Do as the New Zealand people do
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When we’re in a new country we like to blend in as much as possible. But in reality (and we all know it), almost everything you do screams ‘tourist’. So here are a few tips to act as the New Zealand people so that you at least get the illusion of belonging. 😉
Score some possum roadkill
By scoring some roadkill I don’t mean that you should scrape some leftover animal of the tarmac and put it on the grill. No, apparently you aren’t a real New Zealander until you have run over a possum with your car. And it doesn’t seem that difficult to me; almost every mile you see a dead possum on the road.
Possums were introduced to New Zealand in the 1800’s for the fur trade; one of the worst mistakes for New Zealand in hindsight. The fur trade didn’t take off but the possum was there to stay. Nowadays there are many possums to be found in New Zealand (estimates are around 30 million) and they eat about everything they can get their paws on. Feasting on native birds and plants, they have a huge negative impact on the different ecosystems of the country. They have become one of the most hated animals by the New Zealand people.
It is even said that many New Zealanders swerve their car to hit a possum when they see one. Is that why the roads are littered with them? So, if you see one popping up in front of your car at night, don’t brake and defenitely don’t pull any dangerous maneouvres to evade them. Just run over it and the New Zealand people will thank you!
(I didn’t add a picture, you’re welcome…)
Eat a meat pie
England has brought many things to its former colony New Zealand. From driving at the left side of the road to the New Zealand money that still has a picture of the Queen of England on it.
Another great thing that the English brought with them and stuck is the English meat pie. Readily available in every supermarket, restaurant and gas station, these delicious calorie bombs in a buttery crust are difficult to miss and even more difficult to resist!
They are great for lunch, so I suggest you try some. I know we did, multiple times!
Eat spaghetti on toast
Another thing the New Zealand people share with the English is their love for spaghetti on toast. The New Zealand supermarkets spend whole shelves on cans of spaghetti in sauce, ready to heat. They have regular spaghetti in tomato sauce, spaghetti in tomato sauce with cheese, spaghetti with sausages and probably some more varieties I can’t remember. They really do take their spaghetti on toast seriously!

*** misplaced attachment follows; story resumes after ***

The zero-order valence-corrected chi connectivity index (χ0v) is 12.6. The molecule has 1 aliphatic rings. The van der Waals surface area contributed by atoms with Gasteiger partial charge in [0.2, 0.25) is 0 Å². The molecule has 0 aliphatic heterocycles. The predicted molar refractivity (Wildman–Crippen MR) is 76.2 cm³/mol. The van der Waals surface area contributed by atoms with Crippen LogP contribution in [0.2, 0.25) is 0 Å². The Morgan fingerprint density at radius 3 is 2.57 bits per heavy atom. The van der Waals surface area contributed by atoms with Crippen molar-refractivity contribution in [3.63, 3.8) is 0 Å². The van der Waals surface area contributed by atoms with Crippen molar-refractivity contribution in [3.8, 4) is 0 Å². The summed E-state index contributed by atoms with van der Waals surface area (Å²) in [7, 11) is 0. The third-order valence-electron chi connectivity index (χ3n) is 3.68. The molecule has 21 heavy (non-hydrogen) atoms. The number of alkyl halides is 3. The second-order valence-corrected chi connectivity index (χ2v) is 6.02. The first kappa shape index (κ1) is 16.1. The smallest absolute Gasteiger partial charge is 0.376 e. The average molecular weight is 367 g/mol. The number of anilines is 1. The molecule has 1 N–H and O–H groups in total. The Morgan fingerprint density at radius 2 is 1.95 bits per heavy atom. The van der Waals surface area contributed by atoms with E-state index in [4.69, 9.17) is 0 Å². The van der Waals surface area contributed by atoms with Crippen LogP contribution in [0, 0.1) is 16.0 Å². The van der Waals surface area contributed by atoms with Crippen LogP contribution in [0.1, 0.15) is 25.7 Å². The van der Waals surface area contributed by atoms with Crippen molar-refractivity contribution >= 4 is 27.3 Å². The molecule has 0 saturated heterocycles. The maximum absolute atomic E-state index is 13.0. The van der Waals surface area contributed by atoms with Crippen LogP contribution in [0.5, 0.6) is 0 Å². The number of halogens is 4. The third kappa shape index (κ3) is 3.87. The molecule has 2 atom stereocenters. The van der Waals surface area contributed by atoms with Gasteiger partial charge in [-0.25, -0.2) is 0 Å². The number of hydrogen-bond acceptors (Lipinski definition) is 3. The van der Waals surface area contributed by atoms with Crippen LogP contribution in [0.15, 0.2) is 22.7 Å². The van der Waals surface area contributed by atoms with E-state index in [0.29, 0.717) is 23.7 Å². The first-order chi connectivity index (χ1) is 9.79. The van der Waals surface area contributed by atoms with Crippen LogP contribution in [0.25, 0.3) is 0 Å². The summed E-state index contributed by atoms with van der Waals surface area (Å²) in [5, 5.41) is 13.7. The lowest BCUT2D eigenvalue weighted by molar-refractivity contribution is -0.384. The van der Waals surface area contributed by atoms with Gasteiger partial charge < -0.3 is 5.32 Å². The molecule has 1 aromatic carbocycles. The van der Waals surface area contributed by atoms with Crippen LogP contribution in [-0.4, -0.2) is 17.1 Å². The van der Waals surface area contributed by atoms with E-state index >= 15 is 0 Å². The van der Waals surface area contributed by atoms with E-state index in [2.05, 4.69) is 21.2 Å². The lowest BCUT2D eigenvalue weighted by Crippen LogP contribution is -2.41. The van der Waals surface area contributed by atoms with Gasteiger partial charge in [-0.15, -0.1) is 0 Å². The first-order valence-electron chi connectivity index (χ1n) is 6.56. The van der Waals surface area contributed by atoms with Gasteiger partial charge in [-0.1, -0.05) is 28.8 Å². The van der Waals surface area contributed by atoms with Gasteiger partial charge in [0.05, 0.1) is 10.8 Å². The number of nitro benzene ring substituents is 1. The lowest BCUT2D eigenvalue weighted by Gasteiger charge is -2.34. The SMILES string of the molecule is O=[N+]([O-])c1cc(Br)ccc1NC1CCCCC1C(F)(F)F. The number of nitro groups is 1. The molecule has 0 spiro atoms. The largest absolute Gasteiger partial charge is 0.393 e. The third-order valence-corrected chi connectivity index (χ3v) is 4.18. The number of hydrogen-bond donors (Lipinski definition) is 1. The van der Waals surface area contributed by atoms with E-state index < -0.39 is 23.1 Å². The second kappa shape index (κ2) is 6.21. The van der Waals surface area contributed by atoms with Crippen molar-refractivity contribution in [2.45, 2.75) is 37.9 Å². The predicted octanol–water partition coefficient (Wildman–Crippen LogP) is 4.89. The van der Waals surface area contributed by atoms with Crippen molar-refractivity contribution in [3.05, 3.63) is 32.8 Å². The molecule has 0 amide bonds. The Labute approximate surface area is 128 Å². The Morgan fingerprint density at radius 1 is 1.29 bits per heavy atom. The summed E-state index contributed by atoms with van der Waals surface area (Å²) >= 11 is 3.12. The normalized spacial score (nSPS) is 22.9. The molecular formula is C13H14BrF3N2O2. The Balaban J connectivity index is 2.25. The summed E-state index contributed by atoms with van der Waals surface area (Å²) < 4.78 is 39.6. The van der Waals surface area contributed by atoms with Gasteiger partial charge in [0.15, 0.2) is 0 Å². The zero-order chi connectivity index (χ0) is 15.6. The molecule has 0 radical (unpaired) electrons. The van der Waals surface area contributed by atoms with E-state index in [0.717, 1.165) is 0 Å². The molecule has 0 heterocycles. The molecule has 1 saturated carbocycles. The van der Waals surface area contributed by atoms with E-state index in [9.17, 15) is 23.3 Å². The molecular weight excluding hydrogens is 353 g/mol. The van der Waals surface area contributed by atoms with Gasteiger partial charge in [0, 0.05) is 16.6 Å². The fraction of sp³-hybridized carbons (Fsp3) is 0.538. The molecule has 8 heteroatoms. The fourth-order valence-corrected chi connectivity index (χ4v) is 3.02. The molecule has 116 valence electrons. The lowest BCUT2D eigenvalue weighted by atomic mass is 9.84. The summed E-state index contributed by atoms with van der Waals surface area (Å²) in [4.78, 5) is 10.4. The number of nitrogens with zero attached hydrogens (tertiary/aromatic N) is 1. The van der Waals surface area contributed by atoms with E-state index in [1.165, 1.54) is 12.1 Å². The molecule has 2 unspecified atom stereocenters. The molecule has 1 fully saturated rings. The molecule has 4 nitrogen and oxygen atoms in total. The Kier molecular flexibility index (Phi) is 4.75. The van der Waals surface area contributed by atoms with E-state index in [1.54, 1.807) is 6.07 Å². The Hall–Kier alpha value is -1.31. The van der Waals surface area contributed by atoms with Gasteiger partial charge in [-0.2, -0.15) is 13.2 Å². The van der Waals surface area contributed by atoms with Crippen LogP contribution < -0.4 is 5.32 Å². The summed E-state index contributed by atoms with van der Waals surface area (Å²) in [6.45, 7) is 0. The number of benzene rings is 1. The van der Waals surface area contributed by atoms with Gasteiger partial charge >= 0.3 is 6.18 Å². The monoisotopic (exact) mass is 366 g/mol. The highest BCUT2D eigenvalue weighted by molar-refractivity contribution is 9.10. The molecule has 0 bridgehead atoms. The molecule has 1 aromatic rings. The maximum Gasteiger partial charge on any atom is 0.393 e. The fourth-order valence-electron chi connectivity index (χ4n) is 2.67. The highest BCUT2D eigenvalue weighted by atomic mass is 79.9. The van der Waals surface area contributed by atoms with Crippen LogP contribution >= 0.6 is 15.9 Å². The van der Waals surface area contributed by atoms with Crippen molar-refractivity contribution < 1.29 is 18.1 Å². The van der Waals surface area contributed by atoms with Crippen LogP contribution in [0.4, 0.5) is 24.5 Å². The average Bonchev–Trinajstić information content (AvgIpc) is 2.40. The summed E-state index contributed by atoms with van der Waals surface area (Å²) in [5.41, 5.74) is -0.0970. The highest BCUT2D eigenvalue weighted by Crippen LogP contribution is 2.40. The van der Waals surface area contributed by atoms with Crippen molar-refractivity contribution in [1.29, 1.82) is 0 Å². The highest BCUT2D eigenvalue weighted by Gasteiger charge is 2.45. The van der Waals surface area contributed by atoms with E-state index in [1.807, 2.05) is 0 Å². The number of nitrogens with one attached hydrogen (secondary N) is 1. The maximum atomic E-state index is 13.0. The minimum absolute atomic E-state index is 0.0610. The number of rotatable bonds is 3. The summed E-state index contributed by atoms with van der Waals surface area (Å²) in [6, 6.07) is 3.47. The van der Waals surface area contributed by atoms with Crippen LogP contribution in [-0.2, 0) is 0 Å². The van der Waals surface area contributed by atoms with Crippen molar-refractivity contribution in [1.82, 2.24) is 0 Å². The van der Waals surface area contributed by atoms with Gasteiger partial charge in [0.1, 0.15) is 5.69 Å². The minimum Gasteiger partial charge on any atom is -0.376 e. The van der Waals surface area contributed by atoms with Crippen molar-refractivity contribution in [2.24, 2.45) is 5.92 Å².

So after seeing supermarkets full of these cans, I obviously wanted to know what all the fuss was about. I bought the spaghetti extra cheese and during lunch I tackled that canned baby! Sandra didn’t try (her argument being: “spaghetti on toast, yuck…”) so I ate it all by myself.
The verdict? It wasn’t bad, but it wasn’t really tasty either. I wouldn’t go for seconds, I guess.
Get gasoline wherever you can
It’s probably a no-brainer, but I’m going to tell you anyway. Always make sure you have enough gas in your tank. “Well, duh!” you might think. But there are actually two reasons why you could find yourself frantically watching at the red light of your fuelgauge before the engine starts sputtering and dying on you.
First, there aren’t a lot of gas stations. Many are in the towns but in the rural areas they may be hard to come by. So my advice would be to always check your gas gauge when driving through a town. And if there’s a sign: “last gas station for the next 80 KM”, defenitely make sure that you have enough. We preferred to get gas where it was the cheapest (who wouldn’t), but sometimes you don’t have a choice to buy at a more expensive place.